This approach is relatively simple to implement. The number of lines of JavaScript actually in use is very low. The filtering is done server-side, so the client-side scripting is really only required to cause the page to reload when new filters are selected.

Since the page reloads each time, the browser history gets updated for each search. This allows a user to go back and forwards between their searches. I think that is a good user experience.

How Else Could It Be Done?

I consider the technique used here to be a fairly basic one. In terms of user experience, a full page refresh each time a selection is changed isn’t ideal.

Instead, an approach using AJAX calls to update search results as filters are changed would be nicer. To maintain the browser history that I mentioned earlier, you would have to implement JavaScript to keep that update to date as well, but that isn’t too complicated.

I would be interested to see what interface they had in mind with all of that extra JavaScript. The option to select multiple filters per dropdown would be great. It would also be nice to filter by keyword and by the dropdowns, instead of either or.

Overall, if you need a quick search interface, this will get the job done. But with a bit more custom code, you can achieve a more user-friendly search interface.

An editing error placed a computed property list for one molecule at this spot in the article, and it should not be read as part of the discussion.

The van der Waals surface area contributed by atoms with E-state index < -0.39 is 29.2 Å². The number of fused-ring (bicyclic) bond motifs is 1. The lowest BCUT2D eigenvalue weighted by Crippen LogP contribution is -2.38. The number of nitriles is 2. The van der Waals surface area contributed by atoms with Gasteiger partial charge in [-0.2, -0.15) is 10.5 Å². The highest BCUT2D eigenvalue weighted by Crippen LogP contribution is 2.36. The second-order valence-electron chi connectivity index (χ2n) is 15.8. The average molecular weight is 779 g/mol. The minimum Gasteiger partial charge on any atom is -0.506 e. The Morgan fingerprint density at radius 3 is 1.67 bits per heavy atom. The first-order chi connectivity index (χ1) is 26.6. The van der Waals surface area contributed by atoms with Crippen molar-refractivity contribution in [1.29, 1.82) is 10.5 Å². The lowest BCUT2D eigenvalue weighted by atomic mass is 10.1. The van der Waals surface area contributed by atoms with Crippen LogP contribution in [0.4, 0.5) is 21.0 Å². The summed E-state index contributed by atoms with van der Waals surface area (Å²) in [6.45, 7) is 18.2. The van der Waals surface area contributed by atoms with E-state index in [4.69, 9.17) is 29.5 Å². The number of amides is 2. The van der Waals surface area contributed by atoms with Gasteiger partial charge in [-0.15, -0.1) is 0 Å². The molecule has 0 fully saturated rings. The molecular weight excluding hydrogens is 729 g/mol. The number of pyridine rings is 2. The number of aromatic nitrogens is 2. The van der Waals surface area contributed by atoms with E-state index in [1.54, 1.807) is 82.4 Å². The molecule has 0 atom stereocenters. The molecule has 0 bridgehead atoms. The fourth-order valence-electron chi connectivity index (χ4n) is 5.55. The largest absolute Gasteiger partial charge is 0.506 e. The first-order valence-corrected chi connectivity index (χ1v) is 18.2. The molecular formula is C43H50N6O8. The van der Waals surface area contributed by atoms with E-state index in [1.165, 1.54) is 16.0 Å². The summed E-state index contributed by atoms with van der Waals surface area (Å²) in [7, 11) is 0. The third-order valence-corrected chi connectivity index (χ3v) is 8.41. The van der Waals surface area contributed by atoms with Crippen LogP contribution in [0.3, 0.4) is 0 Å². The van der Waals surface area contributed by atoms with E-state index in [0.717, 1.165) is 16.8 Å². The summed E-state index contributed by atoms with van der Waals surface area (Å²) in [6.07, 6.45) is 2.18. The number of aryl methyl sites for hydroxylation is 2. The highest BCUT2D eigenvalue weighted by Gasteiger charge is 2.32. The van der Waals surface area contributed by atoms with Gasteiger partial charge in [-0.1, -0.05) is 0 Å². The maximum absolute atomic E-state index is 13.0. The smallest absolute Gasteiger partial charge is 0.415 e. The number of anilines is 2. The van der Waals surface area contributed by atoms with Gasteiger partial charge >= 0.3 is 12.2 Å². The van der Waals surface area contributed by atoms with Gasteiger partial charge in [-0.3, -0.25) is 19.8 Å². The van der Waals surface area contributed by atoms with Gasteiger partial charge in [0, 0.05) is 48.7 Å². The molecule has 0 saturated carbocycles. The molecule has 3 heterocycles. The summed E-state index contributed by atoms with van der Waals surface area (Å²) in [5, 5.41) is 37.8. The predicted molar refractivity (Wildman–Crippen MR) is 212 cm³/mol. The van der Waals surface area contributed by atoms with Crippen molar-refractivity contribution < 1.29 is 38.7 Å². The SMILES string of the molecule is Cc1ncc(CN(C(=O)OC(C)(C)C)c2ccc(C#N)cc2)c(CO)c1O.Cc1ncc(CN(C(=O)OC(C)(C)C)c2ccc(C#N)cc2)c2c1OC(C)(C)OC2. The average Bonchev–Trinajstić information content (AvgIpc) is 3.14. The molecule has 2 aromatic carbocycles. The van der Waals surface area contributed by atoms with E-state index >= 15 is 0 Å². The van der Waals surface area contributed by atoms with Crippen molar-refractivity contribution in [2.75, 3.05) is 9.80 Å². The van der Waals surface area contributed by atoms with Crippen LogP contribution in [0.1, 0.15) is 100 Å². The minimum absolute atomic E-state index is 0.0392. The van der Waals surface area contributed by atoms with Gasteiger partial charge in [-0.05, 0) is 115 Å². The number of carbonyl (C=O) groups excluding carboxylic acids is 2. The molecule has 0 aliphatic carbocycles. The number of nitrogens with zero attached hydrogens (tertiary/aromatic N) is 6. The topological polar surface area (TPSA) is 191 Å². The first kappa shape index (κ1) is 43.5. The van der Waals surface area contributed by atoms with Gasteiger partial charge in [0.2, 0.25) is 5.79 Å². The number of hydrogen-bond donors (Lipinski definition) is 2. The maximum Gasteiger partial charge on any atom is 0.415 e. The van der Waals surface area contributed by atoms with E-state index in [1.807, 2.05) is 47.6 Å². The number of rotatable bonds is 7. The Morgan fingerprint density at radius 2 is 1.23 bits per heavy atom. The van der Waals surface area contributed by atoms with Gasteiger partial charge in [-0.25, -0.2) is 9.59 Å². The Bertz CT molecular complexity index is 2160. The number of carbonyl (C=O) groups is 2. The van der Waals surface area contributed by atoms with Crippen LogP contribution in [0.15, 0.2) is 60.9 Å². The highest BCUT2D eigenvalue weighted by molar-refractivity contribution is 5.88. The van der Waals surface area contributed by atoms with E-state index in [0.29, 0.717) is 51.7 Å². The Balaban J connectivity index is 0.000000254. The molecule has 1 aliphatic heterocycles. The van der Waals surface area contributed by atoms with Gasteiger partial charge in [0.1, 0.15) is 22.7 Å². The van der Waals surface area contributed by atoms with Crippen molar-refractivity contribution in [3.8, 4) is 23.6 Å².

2 responses to “Power Pages: Pro Code Techniques in the Templates – Custom Search Interface Using JavaScript Redirects”

  1. Domino says:

    Did you find that the searchTxt method is broken? The code does not build the filteredIndices for keyword searches, so it cannot render the cards. It would appear that the Course Catalog web template needs a significant restructure.

    Also I’m still unsure why it uses this “indices” approach when the fetchxml is built dynamically anyway. It may as well just output the cards that the query returns.

    • Nicholas Hayduk says:

      Yeah, it does seem to be an either/or, not both. It looks like to me that they had grand intentions of building out a sophisticated interface, but probably ran up against a deadline and some of the functionality wasn’t finished.